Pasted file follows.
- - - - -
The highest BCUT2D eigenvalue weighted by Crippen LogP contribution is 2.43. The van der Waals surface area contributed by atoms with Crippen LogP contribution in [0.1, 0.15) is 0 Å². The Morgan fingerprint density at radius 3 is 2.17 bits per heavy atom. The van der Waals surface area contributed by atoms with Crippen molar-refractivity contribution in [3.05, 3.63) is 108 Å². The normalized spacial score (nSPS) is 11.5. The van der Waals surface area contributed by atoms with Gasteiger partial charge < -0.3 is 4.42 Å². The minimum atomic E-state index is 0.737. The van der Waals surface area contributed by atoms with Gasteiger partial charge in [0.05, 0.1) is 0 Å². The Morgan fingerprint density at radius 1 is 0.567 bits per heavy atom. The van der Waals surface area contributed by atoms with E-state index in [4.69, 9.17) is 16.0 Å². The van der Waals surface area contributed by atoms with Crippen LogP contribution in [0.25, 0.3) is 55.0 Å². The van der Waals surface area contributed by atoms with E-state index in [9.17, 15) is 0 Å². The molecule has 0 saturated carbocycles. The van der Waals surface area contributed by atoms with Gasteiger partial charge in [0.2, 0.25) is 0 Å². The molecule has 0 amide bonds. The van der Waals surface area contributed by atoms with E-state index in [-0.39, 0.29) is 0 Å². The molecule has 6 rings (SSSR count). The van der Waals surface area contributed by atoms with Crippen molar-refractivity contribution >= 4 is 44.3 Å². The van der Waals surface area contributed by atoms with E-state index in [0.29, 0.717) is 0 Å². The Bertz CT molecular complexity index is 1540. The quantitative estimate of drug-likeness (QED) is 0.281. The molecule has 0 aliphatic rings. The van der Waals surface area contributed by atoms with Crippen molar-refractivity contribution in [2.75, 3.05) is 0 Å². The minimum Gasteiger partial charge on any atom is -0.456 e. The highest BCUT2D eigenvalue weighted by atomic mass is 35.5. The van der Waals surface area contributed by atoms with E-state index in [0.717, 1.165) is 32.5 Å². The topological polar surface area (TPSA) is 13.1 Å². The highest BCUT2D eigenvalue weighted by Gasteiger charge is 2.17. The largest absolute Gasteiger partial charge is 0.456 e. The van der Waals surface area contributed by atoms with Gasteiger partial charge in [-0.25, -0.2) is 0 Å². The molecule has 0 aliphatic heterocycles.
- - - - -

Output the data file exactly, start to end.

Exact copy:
The highest BCUT2D eigenvalue weighted by Crippen LogP contribution is 2.43. The van der Waals surface area contributed by atoms with Crippen LogP contribution in [0.1, 0.15) is 0 Å². The Morgan fingerprint density at radius 3 is 2.17 bits per heavy atom. The van der Waals surface area contributed by atoms with Crippen molar-refractivity contribution in [3.05, 3.63) is 108 Å². The normalized spacial score (nSPS) is 11.5. The van der Waals surface area contributed by atoms with Gasteiger partial charge < -0.3 is 4.42 Å². The minimum atomic E-state index is 0.737. The van der Waals surface area contributed by atoms with Gasteiger partial charge in [0.05, 0.1) is 0 Å². The Morgan fingerprint density at radius 1 is 0.567 bits per heavy atom. The van der Waals surface area contributed by atoms with E-state index in [4.69, 9.17) is 16.0 Å². The van der Waals surface area contributed by atoms with Crippen LogP contribution in [0.25, 0.3) is 55.0 Å². The van der Waals surface area contributed by atoms with E-state index in [9.17, 15) is 0 Å². The molecule has 0 saturated carbocycles. The van der Waals surface area contributed by atoms with Gasteiger partial charge in [0.2, 0.25) is 0 Å². The molecule has 0 amide bonds. The van der Waals surface area contributed by atoms with E-state index in [-0.39, 0.29) is 0 Å². The molecule has 6 rings (SSSR count). The van der Waals surface area contributed by atoms with Crippen molar-refractivity contribution >= 4 is 44.3 Å². The van der Waals surface area contributed by atoms with E-state index in [0.29, 0.717) is 0 Å². The Bertz CT molecular complexity index is 1540. The quantitative estimate of drug-likeness (QED) is 0.281. The molecule has 0 aliphatic rings. The van der Waals surface area contributed by atoms with Crippen molar-refractivity contribution in [2.75, 3.05) is 0 Å². The minimum Gasteiger partial charge on any atom is -0.456 e. The highest BCUT2D eigenvalue weighted by atomic mass is 35.5. The van der Waals surface area contributed by atoms with E-state index in [0.717, 1.165) is 32.5 Å². The topological polar surface area (TPSA) is 13.1 Å². The highest BCUT2D eigenvalue weighted by Gasteiger charge is 2.17. The largest absolute Gasteiger partial charge is 0.456 e. The van der Waals surface area contributed by atoms with Gasteiger partial charge in [-0.25, -0.2) is 0 Å². The molecule has 0 aliphatic heterocycles.